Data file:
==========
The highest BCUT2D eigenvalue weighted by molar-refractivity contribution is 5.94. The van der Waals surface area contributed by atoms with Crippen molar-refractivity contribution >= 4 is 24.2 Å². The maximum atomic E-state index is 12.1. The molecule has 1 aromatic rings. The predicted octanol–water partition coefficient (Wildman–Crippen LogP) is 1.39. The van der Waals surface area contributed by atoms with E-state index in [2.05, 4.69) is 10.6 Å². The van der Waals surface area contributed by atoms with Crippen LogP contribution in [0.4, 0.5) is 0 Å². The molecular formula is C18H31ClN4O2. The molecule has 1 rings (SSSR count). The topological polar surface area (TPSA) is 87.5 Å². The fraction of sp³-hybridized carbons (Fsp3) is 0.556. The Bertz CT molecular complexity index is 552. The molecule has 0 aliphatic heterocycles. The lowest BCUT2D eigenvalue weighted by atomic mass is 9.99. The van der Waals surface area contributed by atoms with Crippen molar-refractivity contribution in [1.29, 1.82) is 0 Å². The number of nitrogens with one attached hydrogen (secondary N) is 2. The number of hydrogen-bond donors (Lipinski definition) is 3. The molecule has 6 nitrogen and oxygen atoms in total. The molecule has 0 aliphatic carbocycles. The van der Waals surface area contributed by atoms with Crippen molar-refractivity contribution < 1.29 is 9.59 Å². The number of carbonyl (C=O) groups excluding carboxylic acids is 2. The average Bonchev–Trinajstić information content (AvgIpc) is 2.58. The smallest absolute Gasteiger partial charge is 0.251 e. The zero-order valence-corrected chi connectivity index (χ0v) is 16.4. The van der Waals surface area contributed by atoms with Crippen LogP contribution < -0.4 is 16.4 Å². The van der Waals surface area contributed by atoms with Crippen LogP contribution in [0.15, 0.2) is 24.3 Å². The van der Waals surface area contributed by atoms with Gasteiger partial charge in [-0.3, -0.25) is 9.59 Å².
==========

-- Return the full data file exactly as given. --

The highest BCUT2D eigenvalue weighted by molar-refractivity contribution is 5.94. The van der Waals surface area contributed by atoms with Crippen molar-refractivity contribution >= 4 is 24.2 Å². The maximum atomic E-state index is 12.1. The molecule has 1 aromatic rings. The predicted octanol–water partition coefficient (Wildman–Crippen LogP) is 1.39. The van der Waals surface area contributed by atoms with E-state index in [2.05, 4.69) is 10.6 Å². The van der Waals surface area contributed by atoms with Crippen LogP contribution in [0.4, 0.5) is 0 Å². The molecular formula is C18H31ClN4O2. The molecule has 1 rings (SSSR count). The topological polar surface area (TPSA) is 87.5 Å². The fraction of sp³-hybridized carbons (Fsp3) is 0.556. The Bertz CT molecular complexity index is 552. The molecule has 0 aliphatic heterocycles. The lowest BCUT2D eigenvalue weighted by atomic mass is 9.99. The van der Waals surface area contributed by atoms with Crippen molar-refractivity contribution in [1.29, 1.82) is 0 Å². The number of nitrogens with one attached hydrogen (secondary N) is 2. The number of hydrogen-bond donors (Lipinski definition) is 3. The molecule has 6 nitrogen and oxygen atoms in total. The molecule has 0 aliphatic carbocycles. The van der Waals surface area contributed by atoms with Crippen molar-refractivity contribution < 1.29 is 9.59 Å². The number of carbonyl (C=O) groups excluding carboxylic acids is 2. The average Bonchev–Trinajstić information content (AvgIpc) is 2.58. The smallest absolute Gasteiger partial charge is 0.251 e. The zero-order valence-corrected chi connectivity index (χ0v) is 16.4. The van der Waals surface area contributed by atoms with Crippen LogP contribution < -0.4 is 16.4 Å². The van der Waals surface area contributed by atoms with Crippen LogP contribution in [0.15, 0.2) is 24.3 Å². The van der Waals surface area contributed by atoms with Gasteiger partial charge in [-0.3, -0.25) is 9.59 Å².